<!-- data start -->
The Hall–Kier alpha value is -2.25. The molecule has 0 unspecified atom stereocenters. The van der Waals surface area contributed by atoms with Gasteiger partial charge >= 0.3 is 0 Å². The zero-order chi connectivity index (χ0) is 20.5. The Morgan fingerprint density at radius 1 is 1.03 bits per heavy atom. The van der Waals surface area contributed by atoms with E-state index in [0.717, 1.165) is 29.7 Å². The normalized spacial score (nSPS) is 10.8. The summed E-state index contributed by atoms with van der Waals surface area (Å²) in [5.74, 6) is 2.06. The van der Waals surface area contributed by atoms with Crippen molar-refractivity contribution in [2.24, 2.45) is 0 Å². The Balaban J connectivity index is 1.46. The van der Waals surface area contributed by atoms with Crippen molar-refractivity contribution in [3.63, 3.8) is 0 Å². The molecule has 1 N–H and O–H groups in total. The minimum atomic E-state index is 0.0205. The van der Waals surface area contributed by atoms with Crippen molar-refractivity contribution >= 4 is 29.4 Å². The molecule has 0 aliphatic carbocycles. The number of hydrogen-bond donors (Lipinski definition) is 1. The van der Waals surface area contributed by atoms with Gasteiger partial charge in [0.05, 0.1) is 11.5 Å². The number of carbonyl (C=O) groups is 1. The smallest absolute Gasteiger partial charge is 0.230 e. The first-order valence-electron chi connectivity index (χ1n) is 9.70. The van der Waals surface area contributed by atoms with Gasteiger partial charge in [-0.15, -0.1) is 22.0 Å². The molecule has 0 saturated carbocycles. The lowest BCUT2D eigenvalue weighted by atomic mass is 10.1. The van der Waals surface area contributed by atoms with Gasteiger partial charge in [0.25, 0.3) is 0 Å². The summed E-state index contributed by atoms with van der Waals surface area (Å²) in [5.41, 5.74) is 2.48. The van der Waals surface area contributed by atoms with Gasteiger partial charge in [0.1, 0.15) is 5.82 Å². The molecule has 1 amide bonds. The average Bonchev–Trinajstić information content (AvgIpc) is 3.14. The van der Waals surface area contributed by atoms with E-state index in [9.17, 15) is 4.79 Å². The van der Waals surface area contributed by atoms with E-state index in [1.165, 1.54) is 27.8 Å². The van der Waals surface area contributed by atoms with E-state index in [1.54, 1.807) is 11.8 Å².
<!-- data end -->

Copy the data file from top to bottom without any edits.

The Hall–Kier alpha value is -2.25. The molecule has 0 unspecified atom stereocenters. The van der Waals surface area contributed by atoms with Gasteiger partial charge >= 0.3 is 0 Å². The zero-order chi connectivity index (χ0) is 20.5. The Morgan fingerprint density at radius 1 is 1.03 bits per heavy atom. The van der Waals surface area contributed by atoms with E-state index in [0.717, 1.165) is 29.7 Å². The normalized spacial score (nSPS) is 10.8. The summed E-state index contributed by atoms with van der Waals surface area (Å²) in [5.74, 6) is 2.06. The van der Waals surface area contributed by atoms with Crippen molar-refractivity contribution in [2.24, 2.45) is 0 Å². The Balaban J connectivity index is 1.46. The van der Waals surface area contributed by atoms with Crippen molar-refractivity contribution in [3.63, 3.8) is 0 Å². The molecule has 1 N–H and O–H groups in total. The minimum atomic E-state index is 0.0205. The van der Waals surface area contributed by atoms with Crippen molar-refractivity contribution >= 4 is 29.4 Å². The molecule has 0 aliphatic carbocycles. The number of hydrogen-bond donors (Lipinski definition) is 1. The van der Waals surface area contributed by atoms with Gasteiger partial charge in [0.05, 0.1) is 11.5 Å². The number of carbonyl (C=O) groups is 1. The smallest absolute Gasteiger partial charge is 0.230 e. The first-order valence-electron chi connectivity index (χ1n) is 9.70. The van der Waals surface area contributed by atoms with Gasteiger partial charge in [-0.15, -0.1) is 22.0 Å². The molecule has 0 saturated carbocycles. The lowest BCUT2D eigenvalue weighted by atomic mass is 10.1. The van der Waals surface area contributed by atoms with Gasteiger partial charge in [0.25, 0.3) is 0 Å². The summed E-state index contributed by atoms with van der Waals surface area (Å²) in [5.41, 5.74) is 2.48. The van der Waals surface area contributed by atoms with Gasteiger partial charge in [0.1, 0.15) is 5.82 Å². The molecule has 1 amide bonds. The average Bonchev–Trinajstić information content (AvgIpc) is 3.14. The van der Waals surface area contributed by atoms with E-state index in [9.17, 15) is 4.79 Å². The van der Waals surface area contributed by atoms with E-state index in [1.165, 1.54) is 27.8 Å². The van der Waals surface area contributed by atoms with E-state index in [1.54, 1.807) is 11.8 Å².